Mediating male-male interactions: the role of the UV-blue crest coloration in blue tits
Journal article, Peer reviewed
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Original versionRémy, A., Grégoire, A., Perret, P., & Doutrelant, C. (2010). Mediating male-male interactions : the role of the UV blue crest coloration in blue tits. Behavioral Ecology and Sociobiology, 64(11), 1839-1847. doi: 10.1007/s00265-010-0995-z
Badges of status, usually color patches, are hypothesised to serve as important signals within natural populations by communicating individual’s fighting ability or aggressiveness before an interaction ever takes place. These signals, which may evolve via sexual and/or social selection, mediate intra-specific competition by influencing the outcome or escalation of contests between individuals. The last 10 years saw the rise of interest in the role of Ultraviolet (UV)-based coloration in intra-sexual communication. However, the rare experimental studies that tested this hypothesis found opposite results, which may originate from the different methodological procedures used to assess badge of status theory. We present here the results of an experiment testing whether male blue tits (Cyanistes caeruleus) respond differently to unfamiliar conspecifics presenting contrasted UV crest coloration. In an aviary, we simultaneously presented two caged blue tits with enhanced (UV+) or reduced (UV-) crest coloration to a focal bird. We found that focal males acted more aggressively towards the UV- males than UV+ males. In addition, focal males fed more often close to males that were similar in brightness or duller than themselves. We conclude that, in blue tits, UV-blue crest coloration affects both social and aggressive responses towards unfamiliar individuals, and thus it has some properties of a badge of status.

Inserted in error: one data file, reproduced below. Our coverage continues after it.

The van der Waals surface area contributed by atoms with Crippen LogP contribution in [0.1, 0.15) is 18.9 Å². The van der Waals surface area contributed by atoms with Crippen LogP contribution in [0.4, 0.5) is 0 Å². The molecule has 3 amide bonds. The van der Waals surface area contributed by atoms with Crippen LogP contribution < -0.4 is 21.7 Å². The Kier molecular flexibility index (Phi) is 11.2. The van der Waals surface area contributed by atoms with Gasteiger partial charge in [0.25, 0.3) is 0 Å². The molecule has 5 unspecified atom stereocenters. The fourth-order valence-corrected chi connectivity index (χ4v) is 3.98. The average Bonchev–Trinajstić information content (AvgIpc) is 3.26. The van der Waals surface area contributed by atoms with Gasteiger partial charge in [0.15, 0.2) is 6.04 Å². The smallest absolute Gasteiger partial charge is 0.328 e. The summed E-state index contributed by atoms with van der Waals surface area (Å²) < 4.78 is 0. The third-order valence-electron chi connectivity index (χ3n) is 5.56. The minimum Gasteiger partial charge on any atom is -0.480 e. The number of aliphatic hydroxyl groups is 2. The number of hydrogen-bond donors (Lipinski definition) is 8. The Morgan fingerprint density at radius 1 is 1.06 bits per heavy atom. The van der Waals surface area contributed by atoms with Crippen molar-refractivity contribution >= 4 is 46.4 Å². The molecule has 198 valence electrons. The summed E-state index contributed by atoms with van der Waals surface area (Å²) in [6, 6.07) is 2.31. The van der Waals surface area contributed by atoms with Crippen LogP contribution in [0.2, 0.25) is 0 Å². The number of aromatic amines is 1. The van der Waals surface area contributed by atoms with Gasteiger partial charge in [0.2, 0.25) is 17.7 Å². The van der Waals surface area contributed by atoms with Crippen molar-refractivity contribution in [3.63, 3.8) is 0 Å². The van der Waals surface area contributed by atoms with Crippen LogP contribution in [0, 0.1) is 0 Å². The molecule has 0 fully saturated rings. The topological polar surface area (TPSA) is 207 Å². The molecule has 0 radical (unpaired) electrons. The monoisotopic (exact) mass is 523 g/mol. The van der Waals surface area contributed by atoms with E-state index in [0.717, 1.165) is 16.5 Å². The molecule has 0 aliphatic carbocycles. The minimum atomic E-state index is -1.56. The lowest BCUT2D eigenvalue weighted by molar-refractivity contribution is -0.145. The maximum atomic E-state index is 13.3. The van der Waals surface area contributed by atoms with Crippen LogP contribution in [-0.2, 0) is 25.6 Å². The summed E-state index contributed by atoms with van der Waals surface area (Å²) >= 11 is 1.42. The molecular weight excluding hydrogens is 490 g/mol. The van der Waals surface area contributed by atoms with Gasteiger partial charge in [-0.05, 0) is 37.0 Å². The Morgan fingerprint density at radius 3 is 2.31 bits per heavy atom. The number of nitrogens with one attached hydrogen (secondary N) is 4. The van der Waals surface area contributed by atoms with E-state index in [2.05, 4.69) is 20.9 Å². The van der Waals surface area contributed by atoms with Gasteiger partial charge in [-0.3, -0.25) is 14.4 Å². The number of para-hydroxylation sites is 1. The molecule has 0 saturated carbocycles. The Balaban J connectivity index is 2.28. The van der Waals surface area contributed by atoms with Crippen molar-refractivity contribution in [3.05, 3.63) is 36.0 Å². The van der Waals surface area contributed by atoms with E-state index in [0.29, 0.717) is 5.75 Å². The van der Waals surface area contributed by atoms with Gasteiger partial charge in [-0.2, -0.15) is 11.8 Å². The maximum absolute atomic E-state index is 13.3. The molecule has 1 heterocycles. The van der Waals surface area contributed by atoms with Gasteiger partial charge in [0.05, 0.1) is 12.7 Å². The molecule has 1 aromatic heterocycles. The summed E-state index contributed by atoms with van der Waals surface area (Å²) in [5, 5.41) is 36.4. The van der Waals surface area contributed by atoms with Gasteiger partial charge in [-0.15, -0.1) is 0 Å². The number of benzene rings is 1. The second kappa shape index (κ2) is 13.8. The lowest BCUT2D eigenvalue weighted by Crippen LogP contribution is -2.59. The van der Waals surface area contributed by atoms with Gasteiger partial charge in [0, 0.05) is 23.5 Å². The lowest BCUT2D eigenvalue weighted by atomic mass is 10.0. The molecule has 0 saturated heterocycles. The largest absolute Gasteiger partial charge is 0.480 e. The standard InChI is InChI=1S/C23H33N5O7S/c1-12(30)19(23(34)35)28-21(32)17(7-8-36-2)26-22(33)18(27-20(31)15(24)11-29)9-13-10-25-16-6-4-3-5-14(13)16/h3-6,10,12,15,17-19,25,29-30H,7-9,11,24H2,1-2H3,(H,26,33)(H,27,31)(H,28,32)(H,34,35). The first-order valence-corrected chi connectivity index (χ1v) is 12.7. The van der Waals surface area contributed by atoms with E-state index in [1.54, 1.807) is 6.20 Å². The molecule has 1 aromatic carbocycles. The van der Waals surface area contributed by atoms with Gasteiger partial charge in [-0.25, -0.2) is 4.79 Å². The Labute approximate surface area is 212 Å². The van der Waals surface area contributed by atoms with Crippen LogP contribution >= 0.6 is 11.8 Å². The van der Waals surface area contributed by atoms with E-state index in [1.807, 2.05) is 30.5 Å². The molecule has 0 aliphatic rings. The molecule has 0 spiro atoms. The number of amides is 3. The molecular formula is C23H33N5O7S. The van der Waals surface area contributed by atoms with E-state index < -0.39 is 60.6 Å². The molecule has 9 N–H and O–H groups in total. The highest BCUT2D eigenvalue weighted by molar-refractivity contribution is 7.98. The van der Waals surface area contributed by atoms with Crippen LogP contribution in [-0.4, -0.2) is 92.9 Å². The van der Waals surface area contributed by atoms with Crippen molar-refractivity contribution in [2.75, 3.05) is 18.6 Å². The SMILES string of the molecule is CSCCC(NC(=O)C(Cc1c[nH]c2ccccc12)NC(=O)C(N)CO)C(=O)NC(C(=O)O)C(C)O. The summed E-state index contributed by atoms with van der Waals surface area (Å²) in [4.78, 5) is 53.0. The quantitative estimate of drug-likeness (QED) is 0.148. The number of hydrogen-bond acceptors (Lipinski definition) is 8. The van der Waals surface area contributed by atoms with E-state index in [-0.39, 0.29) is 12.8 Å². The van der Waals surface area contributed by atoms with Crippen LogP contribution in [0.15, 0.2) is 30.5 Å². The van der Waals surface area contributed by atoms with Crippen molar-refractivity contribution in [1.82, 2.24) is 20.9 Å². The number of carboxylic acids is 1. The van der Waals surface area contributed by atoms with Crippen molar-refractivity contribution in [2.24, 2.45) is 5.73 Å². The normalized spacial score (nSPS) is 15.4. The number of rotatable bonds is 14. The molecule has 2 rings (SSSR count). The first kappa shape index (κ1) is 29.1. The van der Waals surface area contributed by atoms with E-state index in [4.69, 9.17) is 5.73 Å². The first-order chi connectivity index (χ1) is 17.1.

This is the postprint version of the article. The published article can be located here: http://link.springer.com/article/10.1007/s00265-010-0995-z?null